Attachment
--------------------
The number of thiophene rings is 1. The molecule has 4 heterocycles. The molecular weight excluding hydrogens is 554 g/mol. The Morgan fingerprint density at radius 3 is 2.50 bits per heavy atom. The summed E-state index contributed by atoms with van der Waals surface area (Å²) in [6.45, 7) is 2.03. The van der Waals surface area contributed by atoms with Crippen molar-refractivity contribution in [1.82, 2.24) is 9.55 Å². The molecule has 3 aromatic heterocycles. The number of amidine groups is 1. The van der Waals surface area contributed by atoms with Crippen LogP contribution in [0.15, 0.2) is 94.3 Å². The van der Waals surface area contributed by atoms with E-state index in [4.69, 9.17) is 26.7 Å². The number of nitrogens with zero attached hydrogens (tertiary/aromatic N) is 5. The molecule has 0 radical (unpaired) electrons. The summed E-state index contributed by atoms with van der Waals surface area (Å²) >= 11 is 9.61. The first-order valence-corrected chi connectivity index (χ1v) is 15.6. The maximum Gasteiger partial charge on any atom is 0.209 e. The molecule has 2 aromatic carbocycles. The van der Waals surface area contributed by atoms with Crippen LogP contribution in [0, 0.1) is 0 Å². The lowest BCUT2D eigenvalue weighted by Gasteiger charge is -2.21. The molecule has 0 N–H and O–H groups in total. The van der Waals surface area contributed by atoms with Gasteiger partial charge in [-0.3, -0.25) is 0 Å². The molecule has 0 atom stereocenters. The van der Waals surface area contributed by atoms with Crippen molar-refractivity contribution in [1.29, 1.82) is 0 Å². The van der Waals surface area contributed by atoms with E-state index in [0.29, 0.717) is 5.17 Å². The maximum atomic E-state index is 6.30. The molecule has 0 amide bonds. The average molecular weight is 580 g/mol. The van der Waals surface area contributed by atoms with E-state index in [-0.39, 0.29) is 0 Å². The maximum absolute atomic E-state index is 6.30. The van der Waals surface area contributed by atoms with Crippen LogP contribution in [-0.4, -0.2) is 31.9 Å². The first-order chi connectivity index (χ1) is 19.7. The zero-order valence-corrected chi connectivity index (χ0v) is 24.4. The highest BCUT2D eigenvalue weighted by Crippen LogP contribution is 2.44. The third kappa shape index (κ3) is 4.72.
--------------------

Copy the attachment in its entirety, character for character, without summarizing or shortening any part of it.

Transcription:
The number of thiophene rings is 1. The molecule has 4 heterocycles. The molecular weight excluding hydrogens is 554 g/mol. The Morgan fingerprint density at radius 3 is 2.50 bits per heavy atom. The summed E-state index contributed by atoms with van der Waals surface area (Å²) in [6.45, 7) is 2.03. The van der Waals surface area contributed by atoms with Crippen molar-refractivity contribution in [1.82, 2.24) is 9.55 Å². The molecule has 3 aromatic heterocycles. The number of amidine groups is 1. The van der Waals surface area contributed by atoms with Crippen LogP contribution in [0.15, 0.2) is 94.3 Å². The van der Waals surface area contributed by atoms with E-state index in [4.69, 9.17) is 26.7 Å². The number of nitrogens with zero attached hydrogens (tertiary/aromatic N) is 5. The molecule has 0 radical (unpaired) electrons. The summed E-state index contributed by atoms with van der Waals surface area (Å²) >= 11 is 9.61. The first-order valence-corrected chi connectivity index (χ1v) is 15.6. The maximum Gasteiger partial charge on any atom is 0.209 e. The molecule has 2 aromatic carbocycles. The van der Waals surface area contributed by atoms with Crippen LogP contribution in [0, 0.1) is 0 Å². The lowest BCUT2D eigenvalue weighted by Gasteiger charge is -2.21. The molecule has 0 N–H and O–H groups in total. The van der Waals surface area contributed by atoms with Gasteiger partial charge in [-0.3, -0.25) is 0 Å². The molecule has 0 atom stereocenters. The van der Waals surface area contributed by atoms with Crippen molar-refractivity contribution in [1.29, 1.82) is 0 Å². The van der Waals surface area contributed by atoms with E-state index in [0.29, 0.717) is 5.17 Å². The maximum atomic E-state index is 6.30. The molecule has 0 amide bonds. The average molecular weight is 580 g/mol. The van der Waals surface area contributed by atoms with E-state index in [-0.39, 0.29) is 0 Å². The maximum absolute atomic E-state index is 6.30. The van der Waals surface area contributed by atoms with Crippen LogP contribution in [-0.4, -0.2) is 31.9 Å². The first-order chi connectivity index (χ1) is 19.7. The zero-order valence-corrected chi connectivity index (χ0v) is 24.4. The highest BCUT2D eigenvalue weighted by Crippen LogP contribution is 2.44. The third kappa shape index (κ3) is 4.72.